Rupture In The Rotator Sheath: This You Should Know

A rupture in the rotator cuff causes pain and restricts shoulder movements. In this article, we will take a closer look at what it is and why it happens.
Rotator sheath rupture: you should know this

A rupture of the rotator cuff is an injury that often affects the shoulders of middle-aged people. These days, it is one of the leading causes of shoulder pain .

Unfortunately, the shoulder is a body part that tends to atrophy, which often leads to discomfort. In fact, an injury in this area is very paralyzing and painful. We will therefore explain everything you need to know about ruptures in the rotator cuff in this article.

What is a rupture in the rotator cuff?

This type of injury affects about 4 out of every 100,000 people each year.

You should note that the incidence increases with age. Most people who suffer from it are actually between 50 and 60 years old. This usually happens because the damage in this joint is closely related to the passage of time and degradation. Unlike other joint problems, strokes will not cause this type of problem.

Most cases of rupture of the rotator cuff occur in people who continuously perform shoulder movements at work or in their free time. For example, it tends to appear among athletes, carpenters and painters.

What is the rotator cuff?

X-ray of the rotator cuff

As we have already mentioned, the rotator cuff is a set of muscles and tendons. All of these surround the joint and hold the humerus (upper arm bone) in place. They also allow you to perform arm movements correctly, such as rotation and raising of the arm. These muscles are small, but they make the movements precise and coordinated. They are:

  • Supraspinatus
  • Subscapularis
  • Infraspinatus
  • Teres minor

Supraspinatus is the one most prone to injury of them all. This is the muscle that is responsible for the lateral raising of the arm, so the movement becomes painful and difficult when it is injured.

What causes a rupture in the rotator cuff?

Usually a rupture in the rotator cuff is due to wear on the tendons due to repeated use. Examples of this are when you lift heavy objects or keep your arm raised for extended periods.

However, it can also occur due to a sudden injury. It is less common, but sometimes it can be caused by a fall or a sudden movement. The risk factors that are most related to rupture in the rotator knob are:

  • Age. As we mentioned earlier, this disorder mainly affects people between the ages of 50 and 60.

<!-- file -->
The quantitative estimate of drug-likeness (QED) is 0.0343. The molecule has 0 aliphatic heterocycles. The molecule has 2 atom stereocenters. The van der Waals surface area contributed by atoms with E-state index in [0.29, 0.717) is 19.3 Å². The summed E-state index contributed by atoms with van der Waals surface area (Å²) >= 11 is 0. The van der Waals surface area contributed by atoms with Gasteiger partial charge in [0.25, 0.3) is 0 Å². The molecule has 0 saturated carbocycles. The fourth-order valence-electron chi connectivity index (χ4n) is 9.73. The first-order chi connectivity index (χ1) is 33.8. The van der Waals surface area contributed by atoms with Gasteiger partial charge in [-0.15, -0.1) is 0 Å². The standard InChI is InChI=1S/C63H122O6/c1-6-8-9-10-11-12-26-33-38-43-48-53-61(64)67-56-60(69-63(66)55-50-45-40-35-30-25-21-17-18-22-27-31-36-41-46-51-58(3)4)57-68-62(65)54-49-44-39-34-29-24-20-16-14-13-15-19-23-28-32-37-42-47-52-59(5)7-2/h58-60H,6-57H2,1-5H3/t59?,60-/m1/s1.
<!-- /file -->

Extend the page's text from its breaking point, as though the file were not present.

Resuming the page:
• Certain jobs, such as carpentry or construction work. This is because there are professions where repetitive exercises are constantly performed.
  • A life where you play sports such as tennis or baseball.
  • Having a personal or family history with this condition.

Symptoms of rotator cuff rupture

A man with shoulder pain

The symptoms that occur depend on the severity of the injury. However, the main symptom is pain in the shoulder. Similarly , all movements in this joint are restricted.

Some people experience the problem mainly at bedtime. In fact, they find it almost impossible to sleep on the injured side. Tasks such as brushing your hair, getting dressed or even washing yourself also become more complicated.

A rupture in the rotator cuff can lead to serious complications if not treated properly. This is because a limb that is not as active as it should be will end up being even weaker. The treatment will thus be a little more complicated. If this joint does not move enough you may end up with a chronic deterioration of the shoulder.


First , a doctor will perform a physical examination to diagnose the defect in the rotator cuff. During the examination, they will take a closer look at the ability to move the shoulder, strength and any joint pain.

Similarly, they often perform complementary tests such as ultrasound or magnetic resonance imaging. This is because ultrasound allows them to evaluate the tendons and muscles as you move. In addition, it is a reasonable and non-invasive examination.


As we said at the beginning, this is an injury that often affects middle-aged people. It is a very disabling injury, so you should see your doctor as soon as possible if you have any of the symptoms.

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